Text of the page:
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Abegg's rule

Abegg's rule states the sum of the absolute values of the maximum positive and negative valence of an atom is often equal to eight.
  •  Abegg’s rule is sometimes referred to as "Abegg’s law of valence and countervalence".
  • for a given chemical element (as sulfur) Abegg’s rule states that the sum of the absolute value of its negative valence (such as −2 for sulfur in H2S) and its positive valence of maximum value (as +6 for sulfur in H2SO4) is often equal to 8.
  • The rule used a historic meaning of valence which resembles the modern concept of oxidation state in which an atom is an electron donor or receiver.

Abegg, Richard Wilhelm Heinrich

  • January 9, 1869 – April 3, 1910
  • Danish chemist, major work on chemical valence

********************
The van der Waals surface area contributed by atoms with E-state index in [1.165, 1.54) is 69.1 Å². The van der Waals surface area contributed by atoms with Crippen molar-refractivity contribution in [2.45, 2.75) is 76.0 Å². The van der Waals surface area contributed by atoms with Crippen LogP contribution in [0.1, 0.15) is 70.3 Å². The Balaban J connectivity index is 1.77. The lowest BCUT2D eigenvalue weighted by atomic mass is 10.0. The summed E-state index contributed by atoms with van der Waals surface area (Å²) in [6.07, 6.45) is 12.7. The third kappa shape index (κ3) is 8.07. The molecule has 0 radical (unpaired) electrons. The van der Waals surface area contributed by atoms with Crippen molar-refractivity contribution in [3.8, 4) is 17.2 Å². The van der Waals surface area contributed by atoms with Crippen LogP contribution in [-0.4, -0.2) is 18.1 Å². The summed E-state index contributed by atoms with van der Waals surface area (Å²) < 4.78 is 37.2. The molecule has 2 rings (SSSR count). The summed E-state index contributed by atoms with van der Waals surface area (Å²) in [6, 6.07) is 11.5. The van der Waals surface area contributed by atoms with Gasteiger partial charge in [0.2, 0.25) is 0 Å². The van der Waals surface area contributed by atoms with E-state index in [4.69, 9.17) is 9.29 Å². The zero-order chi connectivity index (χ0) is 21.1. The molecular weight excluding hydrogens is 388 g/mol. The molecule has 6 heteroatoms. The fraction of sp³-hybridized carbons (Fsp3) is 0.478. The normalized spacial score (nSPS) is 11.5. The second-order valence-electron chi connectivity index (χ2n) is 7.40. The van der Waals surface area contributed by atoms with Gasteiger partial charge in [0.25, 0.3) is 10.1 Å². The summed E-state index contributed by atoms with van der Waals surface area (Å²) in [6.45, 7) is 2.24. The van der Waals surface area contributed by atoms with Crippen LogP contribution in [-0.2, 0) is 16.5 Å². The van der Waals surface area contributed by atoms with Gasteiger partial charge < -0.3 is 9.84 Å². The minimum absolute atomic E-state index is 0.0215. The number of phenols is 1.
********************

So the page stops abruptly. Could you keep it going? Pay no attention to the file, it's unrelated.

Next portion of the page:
• Trained as organic chemist (student of August Wilhelm von Hofmann at the University of Berlin); but practiced  physical chemistry with Friedrich Wilhelm Ostwald in Leipzig, Germany

Read More

  1. Abegg, R. (1904). "Die Valenz und das periodische System. Versuch einer Theorie der Molekularverbindungen (The valency and the periodical system - Attempt on a theory of molecular compound)". Zeitschrift für anorganische Chemie 39 (1): 330–380. doi:10.1002/zaac.19040390125.
  2. Lewis, Gilbert N. (1916-04-01). "THE ATOM AND THE MOLECULE". Journal of the American Chemical Society 38 (4): 762–785. doi:10.1021/ja02261a002.
  3. Pauling, Linus (1960-06). The Nature of the Chemical Bond and the Structure of Molecules and Crystals; An Introduction to Modern Structural Chemistry. (3 ed.). Cornell University Press. ISBN 0-8014-0333-2. 
  4. http://en.wikipedia.org/wiki/Abegg%27s_rule
  5. http://www.springerreference.com/docs/html/chapterdbid/206127.html
  6. http://en.wikipedia.org/wiki/Richard_Abegg

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